J. Alleon, S. Bernard, C. Le Guillou, O. Beyssac, K. Sugitani, F. Robert. Chemical nature of the 3.4 Ga Strelley Pool microfossils. Geochemical Perspectives Letters, 2018; 37 DOI: 10.7185/geochemlet.1817
Kenichiro Sugitani, Koichi Mimura, Tsutomu Nagaoka, Kevin Lepot, Makoto Takeuchi. Microfossil assemblage from the 3400Ma Strelley Pool Formation in the Pilbara Craton, Western Australia: Results form a new locality. Precambrian Research, 2013; 226: 59 DOI: 10.1016/j.precamres.2012.11.005
Hubble paints picture of the evolving universe
August 16, 2018
Astronomers using the ultraviolet vision of NASA's Hubble Space Telescope have captured one of the largest panoramic views of the fire and fury of star birth in the distant universe. The field features approximately 15,000 galaxies, about 12,000 of which are forming stars. Hubble's ultraviolet vision opens a new window on the evolving universe, tracking the birth of stars over the last 11 billion years back to the cosmos' busiest star-forming period, which happened about 3 billion years after the big bang.
Ultraviolet light has been the missing piece to the cosmic puzzle. Now, combined with infrared and visible-light data from Hubble and other space and ground-based telescopes, astronomers have assembled one of the most comprehensive portraits yet of the universe's evolutionary history.
The image straddles the gap between the very distant galaxies, which can only be viewed in infrared light, and closer galaxies, which can be seen across a broad spectrum. The light from distant star-forming regions in remote galaxies started out as ultraviolet. However, the expansion of the universe has shifted the light into infrared wavelengths. By comparing images of star formation in the distant and nearby universe, astronomers glean a better understanding of how nearby galaxies grew from small clumps of hot, young stars long ago.
Because Earth's atmosphere filters most ultraviolet light, Hubble can provide some of the most sensitive space-based ultraviolet observations possible.
The program, called the Hubble Deep UV (HDUV) Legacy Survey, extends and builds on the previous Hubble multi-wavelength data in the CANDELS-Deep (Cosmic Assembly Near-infrared Deep Extragalactic Legacy Survey) fields within the central part of the GOODS (The Great Observatories Origins Deep Survey) fields. This mosaic is 14 times the area of the Hubble Ultra Violet Ultra Deep Field released in 2014.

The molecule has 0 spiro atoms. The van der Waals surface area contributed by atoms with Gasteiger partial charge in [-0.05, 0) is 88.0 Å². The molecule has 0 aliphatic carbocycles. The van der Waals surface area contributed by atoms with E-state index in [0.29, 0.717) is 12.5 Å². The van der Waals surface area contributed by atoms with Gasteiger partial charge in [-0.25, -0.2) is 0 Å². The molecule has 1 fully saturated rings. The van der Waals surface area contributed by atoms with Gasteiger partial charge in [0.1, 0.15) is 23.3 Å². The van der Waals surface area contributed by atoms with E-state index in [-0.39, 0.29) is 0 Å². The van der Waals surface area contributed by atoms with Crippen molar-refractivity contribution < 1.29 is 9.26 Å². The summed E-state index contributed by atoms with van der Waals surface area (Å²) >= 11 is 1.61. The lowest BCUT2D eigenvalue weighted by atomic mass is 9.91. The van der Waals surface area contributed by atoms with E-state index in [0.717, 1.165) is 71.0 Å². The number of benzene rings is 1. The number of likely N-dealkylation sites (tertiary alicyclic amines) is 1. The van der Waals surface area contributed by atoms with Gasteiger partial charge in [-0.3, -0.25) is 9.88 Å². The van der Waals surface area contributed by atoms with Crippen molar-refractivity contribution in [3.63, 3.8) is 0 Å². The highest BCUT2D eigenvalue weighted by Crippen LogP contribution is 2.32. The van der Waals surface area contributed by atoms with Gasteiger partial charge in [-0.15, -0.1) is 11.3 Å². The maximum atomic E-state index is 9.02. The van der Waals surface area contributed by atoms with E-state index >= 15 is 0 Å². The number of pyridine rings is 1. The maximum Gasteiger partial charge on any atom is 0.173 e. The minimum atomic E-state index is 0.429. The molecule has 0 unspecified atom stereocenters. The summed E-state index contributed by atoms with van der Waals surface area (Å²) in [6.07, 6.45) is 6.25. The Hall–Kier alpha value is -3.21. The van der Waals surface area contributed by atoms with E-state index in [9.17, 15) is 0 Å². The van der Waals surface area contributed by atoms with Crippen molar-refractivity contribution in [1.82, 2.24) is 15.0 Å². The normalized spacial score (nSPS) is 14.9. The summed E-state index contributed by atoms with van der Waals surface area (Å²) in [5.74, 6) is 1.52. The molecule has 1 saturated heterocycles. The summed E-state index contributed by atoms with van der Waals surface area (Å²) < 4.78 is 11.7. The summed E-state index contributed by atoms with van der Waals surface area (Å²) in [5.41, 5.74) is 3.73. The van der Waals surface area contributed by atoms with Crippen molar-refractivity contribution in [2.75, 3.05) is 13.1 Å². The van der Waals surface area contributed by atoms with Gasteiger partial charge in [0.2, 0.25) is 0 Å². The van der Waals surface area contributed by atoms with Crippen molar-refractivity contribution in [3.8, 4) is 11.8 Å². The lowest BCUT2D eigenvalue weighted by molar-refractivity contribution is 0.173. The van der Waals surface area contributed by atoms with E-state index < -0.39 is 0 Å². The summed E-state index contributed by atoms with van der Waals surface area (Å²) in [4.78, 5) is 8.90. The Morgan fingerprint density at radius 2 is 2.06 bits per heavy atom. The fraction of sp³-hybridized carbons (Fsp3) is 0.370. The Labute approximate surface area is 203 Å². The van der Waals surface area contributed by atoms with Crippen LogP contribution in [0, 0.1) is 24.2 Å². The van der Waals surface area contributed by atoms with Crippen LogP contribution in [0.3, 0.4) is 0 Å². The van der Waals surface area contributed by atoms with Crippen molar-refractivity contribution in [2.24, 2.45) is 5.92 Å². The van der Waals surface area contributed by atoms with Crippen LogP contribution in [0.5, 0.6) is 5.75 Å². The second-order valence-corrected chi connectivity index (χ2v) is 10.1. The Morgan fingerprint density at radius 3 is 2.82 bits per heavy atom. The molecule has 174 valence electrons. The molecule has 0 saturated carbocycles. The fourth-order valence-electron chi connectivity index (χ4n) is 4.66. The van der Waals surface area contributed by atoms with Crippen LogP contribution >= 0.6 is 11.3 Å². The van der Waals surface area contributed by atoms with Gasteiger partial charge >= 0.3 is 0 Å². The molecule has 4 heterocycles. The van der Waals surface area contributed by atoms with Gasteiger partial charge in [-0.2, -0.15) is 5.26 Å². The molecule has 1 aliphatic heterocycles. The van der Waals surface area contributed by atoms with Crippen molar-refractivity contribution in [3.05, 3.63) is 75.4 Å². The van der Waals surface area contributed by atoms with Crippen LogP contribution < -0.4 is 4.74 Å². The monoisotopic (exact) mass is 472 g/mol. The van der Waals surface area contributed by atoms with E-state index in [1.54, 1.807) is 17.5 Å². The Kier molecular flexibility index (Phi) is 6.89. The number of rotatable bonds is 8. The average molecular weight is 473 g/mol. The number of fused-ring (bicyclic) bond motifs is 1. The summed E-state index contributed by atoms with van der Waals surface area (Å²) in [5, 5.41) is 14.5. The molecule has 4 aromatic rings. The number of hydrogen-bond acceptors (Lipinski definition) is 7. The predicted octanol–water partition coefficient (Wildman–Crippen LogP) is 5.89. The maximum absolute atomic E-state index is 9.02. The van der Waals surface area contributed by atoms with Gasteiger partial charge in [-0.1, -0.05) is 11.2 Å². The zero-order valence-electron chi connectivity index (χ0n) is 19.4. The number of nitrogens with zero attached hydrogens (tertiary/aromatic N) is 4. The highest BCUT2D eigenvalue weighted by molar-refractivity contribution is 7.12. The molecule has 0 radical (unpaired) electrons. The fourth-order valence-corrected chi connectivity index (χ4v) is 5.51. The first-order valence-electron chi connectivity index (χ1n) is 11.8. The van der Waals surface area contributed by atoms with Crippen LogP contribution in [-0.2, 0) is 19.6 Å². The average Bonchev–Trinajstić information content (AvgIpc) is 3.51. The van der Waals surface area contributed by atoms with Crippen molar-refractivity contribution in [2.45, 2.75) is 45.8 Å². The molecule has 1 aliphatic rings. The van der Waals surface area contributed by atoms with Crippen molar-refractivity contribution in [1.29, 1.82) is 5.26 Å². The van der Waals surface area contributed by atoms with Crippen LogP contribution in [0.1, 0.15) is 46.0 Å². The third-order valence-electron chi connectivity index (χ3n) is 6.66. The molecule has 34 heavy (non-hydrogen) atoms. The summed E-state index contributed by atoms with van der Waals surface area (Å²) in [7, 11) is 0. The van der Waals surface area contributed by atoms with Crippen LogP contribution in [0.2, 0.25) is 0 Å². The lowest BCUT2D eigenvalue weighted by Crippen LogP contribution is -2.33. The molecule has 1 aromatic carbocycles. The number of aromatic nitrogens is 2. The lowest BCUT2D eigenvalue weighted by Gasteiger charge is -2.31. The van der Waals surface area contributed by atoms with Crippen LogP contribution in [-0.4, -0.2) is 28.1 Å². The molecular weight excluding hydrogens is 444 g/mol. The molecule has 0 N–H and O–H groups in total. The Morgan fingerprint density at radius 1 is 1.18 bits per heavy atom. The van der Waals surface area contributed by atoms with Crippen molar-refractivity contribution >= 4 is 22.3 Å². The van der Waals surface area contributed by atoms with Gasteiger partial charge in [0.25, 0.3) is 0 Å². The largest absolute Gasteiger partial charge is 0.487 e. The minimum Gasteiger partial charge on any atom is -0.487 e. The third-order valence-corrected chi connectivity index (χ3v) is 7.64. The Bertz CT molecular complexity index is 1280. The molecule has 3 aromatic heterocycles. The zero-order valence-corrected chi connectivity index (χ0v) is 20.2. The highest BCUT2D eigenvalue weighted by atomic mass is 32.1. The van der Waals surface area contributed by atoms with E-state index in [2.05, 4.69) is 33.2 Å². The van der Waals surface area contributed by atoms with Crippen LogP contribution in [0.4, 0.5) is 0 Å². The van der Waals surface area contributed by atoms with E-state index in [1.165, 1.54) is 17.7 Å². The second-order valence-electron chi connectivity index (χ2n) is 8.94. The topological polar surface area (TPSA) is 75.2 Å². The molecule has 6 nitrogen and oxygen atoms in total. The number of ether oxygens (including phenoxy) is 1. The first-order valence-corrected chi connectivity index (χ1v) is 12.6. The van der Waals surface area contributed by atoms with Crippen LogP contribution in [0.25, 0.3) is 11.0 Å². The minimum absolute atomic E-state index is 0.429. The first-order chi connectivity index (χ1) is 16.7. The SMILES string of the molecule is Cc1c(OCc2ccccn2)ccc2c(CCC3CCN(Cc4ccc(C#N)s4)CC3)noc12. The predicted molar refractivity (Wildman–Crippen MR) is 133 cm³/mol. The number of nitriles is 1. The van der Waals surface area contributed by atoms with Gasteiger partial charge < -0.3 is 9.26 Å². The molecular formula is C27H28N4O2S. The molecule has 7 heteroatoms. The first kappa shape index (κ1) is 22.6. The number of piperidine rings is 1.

This image is a portion of the GOODS-North field, which is located in the northern constellation Ursa Major.
The Hubble Space Telescope is a project of international cooperation between NASA and ESA (European Space Agency). NASA's Goddard Space Flight Center in Greenbelt,
Maryland, manages the telescope. The Space Telescope Science Institute (STScI) in Baltimore, Maryland, conducts Hubble science operations. STScI is operated for NASA by the Association of Universities for Research in Astronomy in Washington, D.C.
Astronomers have just assembled one of the most comprehensive portraits yet of the universe's evolutionary history, based on a broad spectrum of observations by the Hubble Space Telescope and other space and ground-based telescopes. In particular, Hubble's ultraviolet vision opens a new window on the evolving universe, tracking the birth of stars over the last 11 billion years back to the cosmos' busiest star-forming period, about 3 billion years after the big bang. This photo encompasses a sea of approximately 15,000 galaxies -- 12,000 of which are star-forming -- widely distributed in time and space. This mosaic is 14 times the area of the Hubble Ultra Violet Ultra Deep Field released in 2014.
Credit: NASA, ESA, P. Oesch (University of Geneva), and M. Montes (University of New South Wales)
Puerto Sherry To Host 2019 Para World Sailing Championships
August 15, 2018: World Sailing
Puerto Sherry, El Puerto de Santa María, Cadiz, Spain has been selected by World Sailing to host the 2019 Para World Sailing Championships from 1-7 July 2019.
The Para World Sailing Championships showcases the best-of-the-best in Para World Sailing, creates sporting heroes and engages sailing and sports fans as well as sponsors and broadcasters.
World Sailing and Marina Puerto de Santa Maria will work collaboratively to deliver the Championships.
Massimo Dighe, Para World Sailing Manager, commented, "World Sailing is delighted that Puerto Sherry will be hosting the 2019 edition of the Para World Sailing Championships.
"The Marina has an outstanding track record of hosting major international sailing events. The facilities for Para World Sailing athletes are world class and we’re looking forward to working with the organisers to deliver a memorable event for all those involved.